Authors' Addresses  . . . . . . . . . . . . . . . . . . . . . . .  10

1.  Introduction

   Bit Index Explicit Replication [RFC8296] IPv6 encapsulation (BIERv6)
   described in [I-D.xie-bier-ipv6-encapsulation] introduces an approach
   to use IPv6 extension header to carry BIER header.  One BIERv6
   option, using IPv6 unicast address as destination address provides
   the ability to replicate a packet from one router to another router
   in a different domain as well as in the same domain.  This document
   introduces the techniques for multicast deployment across multiple
   domains using BIERv6, and demonstrates how BIERv6 is beneficial for
   such deployment.

2.  Terminology

   Readers of this document are assumed to be familiar with the
   terminology and concepts of the documents listed as Normative
   References.



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3.  Inter-domain Multicast Overview

   It is common to deploy multicast services across multiple domains.

   One typical scenario for this type of deployment is in a service-
   provider network for MVPN service as described in
   [I-D.ietf-bier-ipv6-requirements].  Service provider network tends to
   be very heterogeneous with full-mesh backbone network, and metro
   networks with fabric for dense area coverage or ring-shaped for
   sparse area coverage.  The backbone network and metro networks are
   autonomous systems interconnected by border routers (BRs).
   Multicast-based delivery of video need to be set up from a source
   router on the backbone to each of the boundary routers of each metro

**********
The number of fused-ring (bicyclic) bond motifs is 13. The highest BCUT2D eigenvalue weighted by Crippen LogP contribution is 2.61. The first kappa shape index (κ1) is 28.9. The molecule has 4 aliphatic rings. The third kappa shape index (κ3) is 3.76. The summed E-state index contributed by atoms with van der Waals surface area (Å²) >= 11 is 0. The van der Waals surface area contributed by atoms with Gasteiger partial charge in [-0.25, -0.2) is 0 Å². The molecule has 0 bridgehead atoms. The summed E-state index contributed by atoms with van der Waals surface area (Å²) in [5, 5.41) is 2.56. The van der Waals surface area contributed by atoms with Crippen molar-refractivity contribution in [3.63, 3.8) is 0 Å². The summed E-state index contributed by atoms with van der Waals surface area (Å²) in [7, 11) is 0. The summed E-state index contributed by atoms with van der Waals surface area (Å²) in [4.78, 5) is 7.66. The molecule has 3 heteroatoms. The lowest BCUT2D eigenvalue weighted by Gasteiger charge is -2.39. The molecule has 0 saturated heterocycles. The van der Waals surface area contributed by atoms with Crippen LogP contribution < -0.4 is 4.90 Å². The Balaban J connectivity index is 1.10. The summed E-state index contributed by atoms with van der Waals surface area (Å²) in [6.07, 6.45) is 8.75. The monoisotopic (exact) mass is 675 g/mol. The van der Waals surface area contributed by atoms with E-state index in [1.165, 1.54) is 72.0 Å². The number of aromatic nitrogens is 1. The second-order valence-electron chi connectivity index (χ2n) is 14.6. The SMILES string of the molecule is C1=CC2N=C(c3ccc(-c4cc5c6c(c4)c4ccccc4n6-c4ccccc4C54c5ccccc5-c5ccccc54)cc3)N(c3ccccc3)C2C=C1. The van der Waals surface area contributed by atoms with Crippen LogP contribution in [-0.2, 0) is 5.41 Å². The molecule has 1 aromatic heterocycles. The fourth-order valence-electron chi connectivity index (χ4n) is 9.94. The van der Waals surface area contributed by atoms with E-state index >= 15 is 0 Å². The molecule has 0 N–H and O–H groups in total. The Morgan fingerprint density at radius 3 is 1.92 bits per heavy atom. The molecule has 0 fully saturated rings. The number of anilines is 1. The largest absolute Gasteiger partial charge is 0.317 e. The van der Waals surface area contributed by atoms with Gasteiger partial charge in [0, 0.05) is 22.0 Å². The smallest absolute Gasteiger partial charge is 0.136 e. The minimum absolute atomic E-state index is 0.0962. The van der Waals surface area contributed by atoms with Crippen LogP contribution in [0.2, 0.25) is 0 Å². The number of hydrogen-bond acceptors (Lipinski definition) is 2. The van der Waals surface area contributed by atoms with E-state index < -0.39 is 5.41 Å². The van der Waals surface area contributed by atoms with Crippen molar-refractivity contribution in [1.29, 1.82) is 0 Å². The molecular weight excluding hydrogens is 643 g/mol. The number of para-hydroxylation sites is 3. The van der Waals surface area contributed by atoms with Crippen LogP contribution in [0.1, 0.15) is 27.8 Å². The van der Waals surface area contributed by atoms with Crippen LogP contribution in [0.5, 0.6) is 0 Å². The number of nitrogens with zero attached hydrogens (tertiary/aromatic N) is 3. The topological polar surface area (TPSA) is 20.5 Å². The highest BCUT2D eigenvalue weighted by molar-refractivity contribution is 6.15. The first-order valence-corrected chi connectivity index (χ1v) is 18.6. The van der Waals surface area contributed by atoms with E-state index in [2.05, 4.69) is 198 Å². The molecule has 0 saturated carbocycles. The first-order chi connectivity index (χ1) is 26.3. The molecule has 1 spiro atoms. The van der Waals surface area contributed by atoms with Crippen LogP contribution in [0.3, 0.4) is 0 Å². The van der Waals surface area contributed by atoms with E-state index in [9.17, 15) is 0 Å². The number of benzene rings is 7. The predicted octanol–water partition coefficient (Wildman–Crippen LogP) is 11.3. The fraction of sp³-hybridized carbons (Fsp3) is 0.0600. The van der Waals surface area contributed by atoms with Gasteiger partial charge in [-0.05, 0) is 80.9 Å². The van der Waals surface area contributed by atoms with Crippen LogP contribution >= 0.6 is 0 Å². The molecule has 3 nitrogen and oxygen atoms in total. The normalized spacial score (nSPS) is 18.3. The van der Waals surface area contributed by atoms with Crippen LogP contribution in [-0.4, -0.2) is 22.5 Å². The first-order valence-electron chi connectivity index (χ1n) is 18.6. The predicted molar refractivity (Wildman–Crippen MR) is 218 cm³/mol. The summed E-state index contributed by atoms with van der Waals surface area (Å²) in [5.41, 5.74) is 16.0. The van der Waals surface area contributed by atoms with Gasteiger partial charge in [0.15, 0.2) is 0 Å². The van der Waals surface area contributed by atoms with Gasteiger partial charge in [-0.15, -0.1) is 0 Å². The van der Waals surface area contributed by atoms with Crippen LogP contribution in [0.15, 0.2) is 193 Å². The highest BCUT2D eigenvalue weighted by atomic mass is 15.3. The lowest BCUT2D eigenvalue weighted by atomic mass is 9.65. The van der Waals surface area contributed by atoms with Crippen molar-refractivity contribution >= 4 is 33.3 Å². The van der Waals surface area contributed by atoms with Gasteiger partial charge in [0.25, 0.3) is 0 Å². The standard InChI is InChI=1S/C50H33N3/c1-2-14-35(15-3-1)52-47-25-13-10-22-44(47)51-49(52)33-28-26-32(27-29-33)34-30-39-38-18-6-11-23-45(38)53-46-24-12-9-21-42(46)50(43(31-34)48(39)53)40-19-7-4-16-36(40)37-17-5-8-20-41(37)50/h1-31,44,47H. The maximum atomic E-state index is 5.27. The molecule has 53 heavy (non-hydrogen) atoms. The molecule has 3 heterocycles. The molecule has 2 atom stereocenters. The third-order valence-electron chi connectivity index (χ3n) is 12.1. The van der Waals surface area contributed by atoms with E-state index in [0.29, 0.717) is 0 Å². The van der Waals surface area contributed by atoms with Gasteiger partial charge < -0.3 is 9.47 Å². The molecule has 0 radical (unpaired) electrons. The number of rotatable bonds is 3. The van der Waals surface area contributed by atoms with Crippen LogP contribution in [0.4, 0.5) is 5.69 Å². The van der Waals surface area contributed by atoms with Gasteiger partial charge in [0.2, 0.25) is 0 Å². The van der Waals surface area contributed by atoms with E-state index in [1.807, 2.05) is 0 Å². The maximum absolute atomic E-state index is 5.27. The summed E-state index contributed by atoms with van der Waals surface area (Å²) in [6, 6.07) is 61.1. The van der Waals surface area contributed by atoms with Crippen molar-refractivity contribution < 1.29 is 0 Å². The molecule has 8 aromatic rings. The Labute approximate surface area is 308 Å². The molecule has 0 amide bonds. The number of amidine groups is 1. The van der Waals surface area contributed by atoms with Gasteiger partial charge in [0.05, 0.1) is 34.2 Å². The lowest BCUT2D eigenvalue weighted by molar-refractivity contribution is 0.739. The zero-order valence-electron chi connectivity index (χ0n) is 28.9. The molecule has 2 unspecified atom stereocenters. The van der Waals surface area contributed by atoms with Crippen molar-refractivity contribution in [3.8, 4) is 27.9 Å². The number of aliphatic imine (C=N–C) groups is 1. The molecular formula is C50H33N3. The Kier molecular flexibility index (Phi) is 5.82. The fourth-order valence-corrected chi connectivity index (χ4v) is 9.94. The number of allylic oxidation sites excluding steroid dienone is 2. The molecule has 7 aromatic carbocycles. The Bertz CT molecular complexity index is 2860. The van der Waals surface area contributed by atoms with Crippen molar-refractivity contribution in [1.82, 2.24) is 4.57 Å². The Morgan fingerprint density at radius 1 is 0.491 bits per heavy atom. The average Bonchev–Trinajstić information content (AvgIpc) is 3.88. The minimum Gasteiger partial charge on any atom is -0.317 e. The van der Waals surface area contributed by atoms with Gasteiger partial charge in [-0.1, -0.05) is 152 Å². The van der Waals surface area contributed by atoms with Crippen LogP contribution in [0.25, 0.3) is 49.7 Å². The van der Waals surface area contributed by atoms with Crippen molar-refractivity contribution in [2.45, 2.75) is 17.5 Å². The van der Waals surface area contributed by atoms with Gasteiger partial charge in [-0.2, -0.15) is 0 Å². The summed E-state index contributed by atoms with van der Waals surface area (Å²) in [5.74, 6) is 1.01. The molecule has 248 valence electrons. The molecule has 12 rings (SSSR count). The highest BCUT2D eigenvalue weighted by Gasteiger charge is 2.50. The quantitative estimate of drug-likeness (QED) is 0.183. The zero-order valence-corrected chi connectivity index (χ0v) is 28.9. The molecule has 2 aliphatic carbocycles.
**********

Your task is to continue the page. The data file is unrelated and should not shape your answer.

network.

   This scenario may have some variant.  For example, multicast source
   router is a Top of Rack (TOR) switch in a service provider data
   center(SPDC) connected to backbone with data center gateway(s) (DC-
   GW), and multicast receiver is the home broadband subscribers
   connected to boundary routers (e.g.  BNG) of each metro network.
   Operators may want to set up multicast-based delivery from TOR to
   BNGs seamlessly without segmentation or stitching on DC-GW(s) or
   BR(s).

   It is described as hierachical multicast in this document.

   Another typical scenario for inter-domain multicast deployment is in
   peering network as described in [RFC8313] to set up multicast-based
   delivery of content across inter-domain peering points.

   This scenario may have some variant.  For example, interconnected
   content delivery networks (CDNs) (described in [RFC6770]) owned by
   Network Service Providers (NSPs) or Enterprise Service Providers may
   need to deliver multicast from one to others.

   It is described as peering multicast in this document.

4.  Inter-domain Multicast Deployment using BIERv6

4.1.  Hierarchical Multicast

   Following is an example of hierarchical deployment of multicast.









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                                             +---------------------+
                                             |  Metro 2 (AS 64002) |
                                             | +-----+    +------+ |
                                       +-------| BR2 |    | PE2x |---RCV
                                     /       | +-----+    +------+ |
                                   /         +---------------------+
       +---------------------+   /             Bfr-id 1 to 256
       | Backbone (AS 64001) | /
       | +------+    +-----+ /
   SRC---| PE1x |    | BR1 | |
       | +------+    +-----+ \
       +---------------------+ \                Bfr-id 257 to 512
            |                    \           +---------------------+
            |                      \         |  Metro 3 (AS 64003) |
            |                        \       | +-----+    +------+ |
            |                          +-------| BR3 |    | PE3x |---RCV
            |                                | +-----+    +------+ |
            |                                +---------------------+